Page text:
How To Become An Ambulance Driver
Career Video: Ambulance Driver
Do you enjoy the medical field? Are you the type of person who can stay calm in a crisis situation? Are you a good driver? Do you find joy in knowing that you can save the lives of other people? If you answered yes to these questions, you may want to consider a career as an ambulance driver.
Why Become An Ambulance Driver
As an ambulance driver, you will work for either a hospital or a private ambulance company. You will transport ill patients as well as injured victims from accidents. Ambulance drivers load patients into the ambulance and sometimes administer first aid and CPR to patients. Because of this, you will need to have all appropriate certifications, including first aid, in order to work as an ambulance driver. Ambulance drivers must also be physically fit.
When it comes to dealing with patients, often there are life or death situations. There may only be seconds to spare before a victim dies. An ambulance driver must know how to drive as quickly as possible to the scene, while also navigating streets carefully amongst traffic.
An ambulance driver is a rewarding career for those who want to work in the medical field. As an ambulance driver, you will be directly responsible for saving the lives of people. It is an opportunity to work in a fast-paced environment with new challenges every day.
An Ambulance Driver must possess the following qualities and skills:
- Good Driver
- Critical Thinking
- Good Decision Making
- Quick Acting
- Active Listener
- Physically Fit
Ambulance Driver Work Environment
An ambulance driver drives an ambulance. They are usually on the roads of their local city or towns, driving from one patient to the next, and transporting them to area hospitals. This is a fast-paced work environment that involves new risks and challenges on a daily basis. Ambulance drivers need to be able to arrive to the patient and bring them to the nearest medical facility in record times. At the scene, an ambulance driver is able to perform basic first aid on a patient.
When not rushing to the scene of a patient, an ambulance driver is responsible for cleaning an ambulance and making sure that everything is organized and fully stocked. An ambulance driver ensures that equipment is working properly.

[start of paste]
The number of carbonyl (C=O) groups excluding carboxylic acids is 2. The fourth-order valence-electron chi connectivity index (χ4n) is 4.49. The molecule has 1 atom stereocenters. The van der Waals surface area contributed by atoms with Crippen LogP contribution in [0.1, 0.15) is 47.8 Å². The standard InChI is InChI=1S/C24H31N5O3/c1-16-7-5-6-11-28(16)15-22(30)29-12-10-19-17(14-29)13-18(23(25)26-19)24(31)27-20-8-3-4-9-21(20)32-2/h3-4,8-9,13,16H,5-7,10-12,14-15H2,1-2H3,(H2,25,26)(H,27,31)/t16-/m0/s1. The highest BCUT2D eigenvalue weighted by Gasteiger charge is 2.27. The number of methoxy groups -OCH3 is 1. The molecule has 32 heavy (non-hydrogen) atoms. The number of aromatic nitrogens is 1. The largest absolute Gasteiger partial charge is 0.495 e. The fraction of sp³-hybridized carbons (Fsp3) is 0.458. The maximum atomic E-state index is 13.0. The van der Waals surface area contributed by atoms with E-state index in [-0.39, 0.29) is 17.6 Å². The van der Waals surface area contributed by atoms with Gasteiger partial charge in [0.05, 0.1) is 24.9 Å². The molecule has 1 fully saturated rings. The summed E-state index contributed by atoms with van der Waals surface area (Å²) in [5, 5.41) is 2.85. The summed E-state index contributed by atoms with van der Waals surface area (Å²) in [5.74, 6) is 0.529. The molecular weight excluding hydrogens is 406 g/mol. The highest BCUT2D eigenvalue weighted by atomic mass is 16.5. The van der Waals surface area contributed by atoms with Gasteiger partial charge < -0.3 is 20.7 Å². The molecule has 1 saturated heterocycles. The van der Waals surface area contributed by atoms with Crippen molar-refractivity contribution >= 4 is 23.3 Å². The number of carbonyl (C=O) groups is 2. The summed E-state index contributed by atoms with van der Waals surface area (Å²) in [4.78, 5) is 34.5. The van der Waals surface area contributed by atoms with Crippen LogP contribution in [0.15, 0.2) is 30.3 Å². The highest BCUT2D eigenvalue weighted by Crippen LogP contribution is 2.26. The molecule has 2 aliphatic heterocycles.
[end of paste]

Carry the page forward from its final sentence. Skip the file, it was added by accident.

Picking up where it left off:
Medical emergencies are ongoing and ambulance drivers will be expected to work at any time – days, nights, overnights, weekends and holidays.
Ambulance Driver Salary
According to the United States Bureau of Labor Statistics, the average salary for ambulance drivers was $24,080 in 2014, about $11 per hour. The top 10 percent of ambulance drivers earned more than $16 per hour. Salary may increase with years of experience on the job and may also depend on location and whether a person is employed by a hospital or private company. Arkansas, Massachusetts, and New York have the highest wages for ambulance drivers, according to the United States Bureau of Labor Statistics.
Average Ambulance Driver Salary
- Executive ambulance drivers (Top 10%) earn $35,960 ($17.29 an hour)
- Senior ambulance drivers (Top 25%) earn $28,910 ($13.90 an hour)
- Mid Level ambulance drivers (Median) pay is $23,850 ($11.46 an hour)
- Junior of ambulance drivers (Bottom 25%) earn $20,720 ($9.96 an hour)
- Entry Level of ambulance drivers (Bottom 10%) earn $18,360 ($8.83 an hour)
Ambulance Driver Salary By State
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Ambulance Driver Career Outlook
The medical field is growing rapidly and all jobs in this field are needed, including ambulance drivers. Overall ambulance drivers experience 13 percent job growth, which is more job growth than average. There is an average growth of two percent each year. The United States Bureau of Labor Statistics estimates that by the year 2018 there will be 5,800 ambulance driver job openings. The states with the most job openings for ambulance drivers include New York, California, and Pennsylvania.
Ambulance Driver Degree
There is no specific education needed to become an ambulance driver. Ambulance drivers will be expected to complete training and certification in the medical field.
Step One: Get a Driver’s License You can’t drive without a driver’s license. Get licensed in your state and maintain a clean driving record. Some states may additionally have requirements for receiving a license to operate an ambulance.
Step Two: CPR Certification Hospitals and private ambulance companies require ambulance drivers to be certified in basic life support and CPR. You can get certified in just one day of training. Several places offer these courses; check your local college or university, library, hospital, or American Red Cross chapter.
Step Three: EMT Certification Some states will require an ambulance driver to be an Emergency Medical Technician (EMT). Or, you may decide as time goes on that becoming an EMT is something that you want to do. Check your state requirements to see if you need to be an EMT to drive an ambulance. You will need to pass a written and practical exam to become certified.
Once you become an ambulance driver, it is important to maintain a clean driving record. One violation could lose you your job. You will also need to get recertified in first aid and basic life support every year, to stay current on updates that the American Red Cross is making and hone your skills. Be sure to stay active when you are not working, so you can be in the best physical condition possible.